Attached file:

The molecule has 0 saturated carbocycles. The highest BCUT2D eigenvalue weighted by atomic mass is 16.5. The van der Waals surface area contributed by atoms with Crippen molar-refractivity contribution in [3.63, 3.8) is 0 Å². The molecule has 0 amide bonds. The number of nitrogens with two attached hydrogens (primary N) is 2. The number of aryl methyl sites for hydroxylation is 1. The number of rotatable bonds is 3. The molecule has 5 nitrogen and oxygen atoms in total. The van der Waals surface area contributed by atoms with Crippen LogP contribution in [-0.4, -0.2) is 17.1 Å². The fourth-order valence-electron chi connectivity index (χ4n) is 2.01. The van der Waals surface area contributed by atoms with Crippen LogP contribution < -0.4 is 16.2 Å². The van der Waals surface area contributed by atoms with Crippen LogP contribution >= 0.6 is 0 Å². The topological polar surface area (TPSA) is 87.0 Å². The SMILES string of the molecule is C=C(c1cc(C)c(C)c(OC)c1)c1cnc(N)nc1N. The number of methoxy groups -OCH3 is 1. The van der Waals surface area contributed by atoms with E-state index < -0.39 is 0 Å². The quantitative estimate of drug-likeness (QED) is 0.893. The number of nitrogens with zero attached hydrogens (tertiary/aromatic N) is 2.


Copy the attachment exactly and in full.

The molecule has 0 saturated carbocycles. The highest BCUT2D eigenvalue weighted by atomic mass is 16.5. The van der Waals surface area contributed by atoms with Crippen molar-refractivity contribution in [3.63, 3.8) is 0 Å². The molecule has 0 amide bonds. The number of nitrogens with two attached hydrogens (primary N) is 2. The number of aryl methyl sites for hydroxylation is 1. The number of rotatable bonds is 3. The molecule has 5 nitrogen and oxygen atoms in total. The van der Waals surface area contributed by atoms with Crippen LogP contribution in [-0.4, -0.2) is 17.1 Å². The fourth-order valence-electron chi connectivity index (χ4n) is 2.01. The van der Waals surface area contributed by atoms with Crippen LogP contribution < -0.4 is 16.2 Å². The van der Waals surface area contributed by atoms with Crippen LogP contribution >= 0.6 is 0 Å². The topological polar surface area (TPSA) is 87.0 Å². The SMILES string of the molecule is C=C(c1cc(C)c(C)c(OC)c1)c1cnc(N)nc1N. The number of methoxy groups -OCH3 is 1. The van der Waals surface area contributed by atoms with E-state index < -0.39 is 0 Å². The quantitative estimate of drug-likeness (QED) is 0.893. The number of nitrogens with zero attached hydrogens (tertiary/aromatic N) is 2.